Tuesday, August 31, 2010

Seven days in the laundry room makes one weak

I think today I will spend knitting. The rains have begun, so it's a lovely dark, wet day with chilly floors and a sleepy dog, and I am working on Elijah for my sister's son. I think I might do some spinning, too, and maybe a little cross-stitch. I'll just stop by for a half hour and visit with all my projects, see where everybody's at.

When it comes to doling out the relaxation, I think I am more owed than owing. See how my laundry room looks?

I put a gallon of paint on the wall. Unfortunately, I need another gallon to deal with the other half of the room, so my photos all resolutely face the one direction.

This room is also my 'school room' and though some people on this earth have lovely school rooms with lots of coordinated colours and tasteful wicker baskets in cubbies, I am stuck in the wretched teal laundry room, with some kind of weird rubber floor and no practical (or beautiful) storage options.

But we work with what we have, so I'm slowly transforming this space to be more hospitable. We need to WANT to be in there.

More updates will come. My next priority (after today's binge of laziness) will be getting a roll-end of carpet for the laundryschoolroom. It'll make a big difference.

When I started homeschooling (FOUR years ago, good grief) I resisted all pretense to formality. I didn't like the preoccupation that other HS mothers had with their schoolrooms. It felt like playing, to me - like they were more interested in lining up pretty glass jars with paintbrushes in, than they were in facilitating their children's natural tendency towards discovery.

It was a 'baby' and 'bathwater' thing.

Now, with Charlotte starting Grade Four, I've noticed a few things. Firstly, the higher the grade, the more organisation you need. The simple fact is, there is more to cover. The time commitment is greater, the content is more demanding, the child is more inquisitive and both deserves and can handle more detailed information. A kindergartner can be given an important lesson just by handing them scissors and coloured paper, and reading them "One Fish Two Fish Red Fish Blue Fish". It doesn't keep a nine year-old nearly as busy.

Secondly, the dark, cold, chaotic laundry room just doesn't have the right vibe. The feng shui of the place practically pushes you out of the door physically. It's like a WalMart - the second you walk in, your hips start to hurt, your feet cramp, the fluorescents make your eyelids twitch and you get an irritable headache. That's not good enough for my kids.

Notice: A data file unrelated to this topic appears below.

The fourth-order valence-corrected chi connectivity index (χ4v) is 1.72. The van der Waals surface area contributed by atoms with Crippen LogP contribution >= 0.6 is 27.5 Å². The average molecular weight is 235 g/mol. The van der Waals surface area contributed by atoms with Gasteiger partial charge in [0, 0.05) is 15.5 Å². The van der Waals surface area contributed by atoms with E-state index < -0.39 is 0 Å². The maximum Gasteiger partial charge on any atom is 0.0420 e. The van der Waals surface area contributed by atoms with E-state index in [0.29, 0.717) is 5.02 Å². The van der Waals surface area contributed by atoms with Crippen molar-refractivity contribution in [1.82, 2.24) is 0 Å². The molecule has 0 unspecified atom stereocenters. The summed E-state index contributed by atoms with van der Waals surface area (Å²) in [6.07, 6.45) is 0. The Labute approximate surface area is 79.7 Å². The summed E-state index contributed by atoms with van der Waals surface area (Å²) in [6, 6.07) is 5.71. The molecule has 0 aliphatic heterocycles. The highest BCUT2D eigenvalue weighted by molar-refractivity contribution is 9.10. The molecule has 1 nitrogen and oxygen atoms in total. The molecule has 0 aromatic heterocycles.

Lastly, we keep thinking of it as the 'laundry room'. That is just plain bad prioritising. It can't be 'the laundry room where school happens', it has to be 'the schoolroom where laundry happens'.

So I'm making a schoolroom. It has a map of the world, it has an art line. It has a dictionary and a thesaurus, and a guinea pig. It will have a globe, soon, and a magnetic calendar. It has a weather chart, a planisphere, several compasses and a protractor.

And it will have math, and spelling tests, and hand cramps from writing, and it will have lying-on-the-carpet (when we get one), and listening-to-audiobooks-while-painting, and playing-with-the-guinea-pig, and lying-around-knitting.

So it won't be a place of constriction, or a monument to the mainstream, and it doesn't make me a martinet, or my children droids.

I think I can handle it.

Tuesday, August 24, 2010

My Wicked, Wicked Ways

Quite likely, Errol Flynn had something else in mind when he used that title for his memoirs, but it is apt enough to describe me, and my sad, slatternly habits.

It's been a good while since I had a Messy Tuesday post, but that doesn't mean it's been a good while since I had a Messy Tuesday. This is my laundry room. It's meant to be a "Before" picture, but the "After" hasn't arrived yet.

MaƱana, I say.

I was in my old beloved city on the weekend, to bear witness to this:

...the wedding of a young man who was once like a brother to me, to a young woman who seems very promising indeed.